Seriously, consider that the incumbent politicians still have the final say on who can take office and if a person should be expelled or impeached. Let the voters vote and then let the incumbent politicians answer to those voters for who they reject as “unfit to serve.” Election ballot access laws are prior content censorship.

    Looking forward to the next scoffer.

  5. D Frank Robinson

    Will artificial intelligence one day be able to read what a voter writes on a ballot and transcribe that intent into a more legible form that is both human and machine readable?
    Or is it unnecessary to wait for ballot reading and counting utopia? As a practical matter few elections can be disputed because the margin of winning indeterminable because of illegible hand-written names on the ballots.
    Furthermore, the technology exists off-the-shelf for the voter to write-in a candidate or party name, have a machine read the name and feedback to the voter if the inscribed name is ambiguous before the voter leaves the polling booth.
    If there are objections to write-in voting that make it “impracticable” today that our ancestors did not find impracticable when the voted with hand-written ballot for a century, then it will be beneficial learn of them and see if our technology today cannot overcome such objections.

  6. D Frank Robinson

    As candidate filing deadlines approach , one may ask: why do candidates need to register with the state months before an election? The answer given is so that the state know which names to print on the ballots.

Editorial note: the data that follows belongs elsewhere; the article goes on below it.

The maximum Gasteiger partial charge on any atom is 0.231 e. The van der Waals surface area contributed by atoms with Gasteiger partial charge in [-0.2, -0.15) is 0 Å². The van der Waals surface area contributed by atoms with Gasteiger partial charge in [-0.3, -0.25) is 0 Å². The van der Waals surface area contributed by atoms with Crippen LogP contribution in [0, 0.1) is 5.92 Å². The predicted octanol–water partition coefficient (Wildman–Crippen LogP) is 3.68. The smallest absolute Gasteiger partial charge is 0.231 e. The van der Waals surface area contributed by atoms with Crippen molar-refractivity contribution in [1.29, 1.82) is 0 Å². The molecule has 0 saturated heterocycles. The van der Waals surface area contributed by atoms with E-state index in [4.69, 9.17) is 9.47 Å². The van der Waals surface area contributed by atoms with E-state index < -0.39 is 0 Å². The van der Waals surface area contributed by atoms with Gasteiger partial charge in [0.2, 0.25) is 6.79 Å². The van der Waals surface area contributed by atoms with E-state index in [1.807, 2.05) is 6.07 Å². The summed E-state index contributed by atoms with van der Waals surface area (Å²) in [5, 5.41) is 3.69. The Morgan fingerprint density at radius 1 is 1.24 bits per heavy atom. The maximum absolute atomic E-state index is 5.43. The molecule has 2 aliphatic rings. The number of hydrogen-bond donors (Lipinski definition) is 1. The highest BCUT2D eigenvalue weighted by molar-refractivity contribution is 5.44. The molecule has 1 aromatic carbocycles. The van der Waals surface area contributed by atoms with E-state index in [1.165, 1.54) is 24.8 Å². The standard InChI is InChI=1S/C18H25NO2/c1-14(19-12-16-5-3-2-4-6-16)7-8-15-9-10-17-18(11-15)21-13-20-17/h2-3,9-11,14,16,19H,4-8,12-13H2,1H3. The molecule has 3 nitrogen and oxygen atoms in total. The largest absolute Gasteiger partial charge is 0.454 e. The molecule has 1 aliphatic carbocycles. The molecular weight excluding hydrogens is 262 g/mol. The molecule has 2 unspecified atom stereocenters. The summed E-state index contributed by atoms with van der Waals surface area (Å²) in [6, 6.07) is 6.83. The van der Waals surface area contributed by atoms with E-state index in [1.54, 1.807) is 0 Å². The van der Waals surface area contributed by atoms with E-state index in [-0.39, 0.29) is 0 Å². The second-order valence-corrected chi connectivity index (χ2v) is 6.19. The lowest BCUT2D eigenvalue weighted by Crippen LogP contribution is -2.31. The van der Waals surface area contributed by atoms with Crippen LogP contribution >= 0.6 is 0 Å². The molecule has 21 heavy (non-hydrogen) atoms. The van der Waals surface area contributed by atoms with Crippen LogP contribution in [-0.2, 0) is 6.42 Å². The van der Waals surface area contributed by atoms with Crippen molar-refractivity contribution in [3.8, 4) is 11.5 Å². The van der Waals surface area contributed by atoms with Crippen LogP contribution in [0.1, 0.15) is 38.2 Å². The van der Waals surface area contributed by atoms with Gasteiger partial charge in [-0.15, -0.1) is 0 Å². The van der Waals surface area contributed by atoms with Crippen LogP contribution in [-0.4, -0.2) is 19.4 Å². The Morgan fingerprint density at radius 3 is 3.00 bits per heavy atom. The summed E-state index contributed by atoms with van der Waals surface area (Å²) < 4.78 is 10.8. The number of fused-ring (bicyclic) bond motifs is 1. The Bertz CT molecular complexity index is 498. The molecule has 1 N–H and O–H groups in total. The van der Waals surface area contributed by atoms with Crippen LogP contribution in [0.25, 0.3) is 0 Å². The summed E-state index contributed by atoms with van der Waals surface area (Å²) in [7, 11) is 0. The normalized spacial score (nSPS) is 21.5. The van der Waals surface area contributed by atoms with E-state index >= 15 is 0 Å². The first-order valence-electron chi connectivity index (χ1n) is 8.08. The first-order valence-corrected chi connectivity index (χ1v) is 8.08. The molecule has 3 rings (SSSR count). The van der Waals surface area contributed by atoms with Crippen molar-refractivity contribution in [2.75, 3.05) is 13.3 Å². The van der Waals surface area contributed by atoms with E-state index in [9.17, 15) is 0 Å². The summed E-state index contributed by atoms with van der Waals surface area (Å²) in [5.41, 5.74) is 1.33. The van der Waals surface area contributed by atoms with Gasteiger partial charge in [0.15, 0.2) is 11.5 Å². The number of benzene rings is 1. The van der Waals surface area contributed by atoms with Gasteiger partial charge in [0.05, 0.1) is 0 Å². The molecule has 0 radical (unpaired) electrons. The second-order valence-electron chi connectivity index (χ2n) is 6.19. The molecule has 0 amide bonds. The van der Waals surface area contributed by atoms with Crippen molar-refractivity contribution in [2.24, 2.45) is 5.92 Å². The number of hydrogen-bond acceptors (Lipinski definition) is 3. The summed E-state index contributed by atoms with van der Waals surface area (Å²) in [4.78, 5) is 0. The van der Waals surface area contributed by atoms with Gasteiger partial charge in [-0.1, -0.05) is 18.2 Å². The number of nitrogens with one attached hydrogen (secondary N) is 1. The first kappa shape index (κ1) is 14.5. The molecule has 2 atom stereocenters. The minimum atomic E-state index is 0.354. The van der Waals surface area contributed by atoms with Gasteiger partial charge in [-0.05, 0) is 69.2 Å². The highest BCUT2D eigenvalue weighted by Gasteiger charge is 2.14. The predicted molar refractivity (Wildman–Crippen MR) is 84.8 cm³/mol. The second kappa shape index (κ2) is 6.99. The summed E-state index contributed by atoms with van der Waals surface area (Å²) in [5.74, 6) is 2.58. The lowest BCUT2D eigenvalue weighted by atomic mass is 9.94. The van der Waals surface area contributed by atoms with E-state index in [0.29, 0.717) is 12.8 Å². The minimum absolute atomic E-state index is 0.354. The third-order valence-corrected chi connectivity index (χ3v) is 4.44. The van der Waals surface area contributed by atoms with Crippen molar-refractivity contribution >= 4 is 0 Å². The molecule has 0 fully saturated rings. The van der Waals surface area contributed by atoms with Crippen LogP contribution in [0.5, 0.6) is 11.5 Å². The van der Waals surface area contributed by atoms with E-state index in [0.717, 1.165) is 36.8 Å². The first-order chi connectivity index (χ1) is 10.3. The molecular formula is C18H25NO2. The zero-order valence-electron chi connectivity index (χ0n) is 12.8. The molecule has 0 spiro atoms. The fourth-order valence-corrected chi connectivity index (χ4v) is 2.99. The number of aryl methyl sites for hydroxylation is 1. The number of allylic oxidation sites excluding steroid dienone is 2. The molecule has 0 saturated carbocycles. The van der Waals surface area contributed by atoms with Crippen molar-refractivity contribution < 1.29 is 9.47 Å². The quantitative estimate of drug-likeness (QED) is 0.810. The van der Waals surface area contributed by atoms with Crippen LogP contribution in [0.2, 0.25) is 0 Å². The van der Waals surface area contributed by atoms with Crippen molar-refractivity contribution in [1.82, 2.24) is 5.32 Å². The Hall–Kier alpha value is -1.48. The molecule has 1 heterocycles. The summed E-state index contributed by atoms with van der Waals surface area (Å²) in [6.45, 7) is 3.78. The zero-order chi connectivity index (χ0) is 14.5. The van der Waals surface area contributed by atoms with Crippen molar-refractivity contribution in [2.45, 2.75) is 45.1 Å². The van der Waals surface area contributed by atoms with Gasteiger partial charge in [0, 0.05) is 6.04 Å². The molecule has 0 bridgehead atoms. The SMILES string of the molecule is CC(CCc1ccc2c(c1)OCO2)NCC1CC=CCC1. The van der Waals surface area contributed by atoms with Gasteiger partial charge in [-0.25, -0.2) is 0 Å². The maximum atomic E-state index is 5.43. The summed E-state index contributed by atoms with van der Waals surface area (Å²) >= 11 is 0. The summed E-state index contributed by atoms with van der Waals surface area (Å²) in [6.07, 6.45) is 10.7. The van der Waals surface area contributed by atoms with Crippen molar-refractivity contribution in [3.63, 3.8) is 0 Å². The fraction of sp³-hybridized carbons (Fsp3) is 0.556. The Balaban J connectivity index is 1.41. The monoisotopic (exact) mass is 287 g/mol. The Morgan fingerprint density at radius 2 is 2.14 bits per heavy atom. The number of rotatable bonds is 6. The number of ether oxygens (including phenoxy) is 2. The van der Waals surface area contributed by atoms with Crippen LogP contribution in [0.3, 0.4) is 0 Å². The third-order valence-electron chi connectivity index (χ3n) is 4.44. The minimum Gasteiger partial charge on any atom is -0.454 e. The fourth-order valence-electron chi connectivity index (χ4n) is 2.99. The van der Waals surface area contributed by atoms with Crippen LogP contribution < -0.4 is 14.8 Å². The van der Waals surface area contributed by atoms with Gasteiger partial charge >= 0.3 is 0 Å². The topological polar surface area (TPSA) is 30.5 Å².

One may ask: why do candidates names need to be printed on the ballots? The typical answer is so that voters know who the serious candidates are and censor unsatisfactory unserious candidates from appearing on the ballots making voting speedy for the voters.
    One may ask: If the ballot is for use on election day or as an absentee ballot in the weeks before an election, how does compelling candidates to register for ballot advertising make those candidates serious? Why not trust the voters to sort out the serious from the unserious candidates by their own standards when they vote? Why not use a content-neutral uncensored open write-in ballot and request – not compel – candidates to file a declaration specifying their names for recognition when ballots are counted. Regardless, all ballots should be counted and tallied even if some names are illegible.
    All ballots should be verifiable to a voter so he can determine if his vote was not assigned to a candidate because of illegibility and also assigned accurately.
    Inspect the Federal Write-in Absentee Ballot as a practical format.
    Who benefits from censoring ballots?

  7. George Phillies

    One may ask: why do candidates names need to be printed on the ballots?

    So that the election officials can figure out for whom the vote has been cast, in the face of illegible writing.

  8. D Frank Robinson

    If a voter brings an illegible list of candidates to the poll and attempts to transfer the illegible names on the list to the ballot, it is the voter’s choice to be illegible. If someone sees the voter’s illegible list of names, how does that compromise the anonymity of the illegible ballot?
    Where is legible handwriting a compulsory qualification for citizenship or the right to vote? No victim, no crime. Candidates have no right to legible votes.
    All these arguments to assist voters who do not want assistance are self-serving partisan paternalism.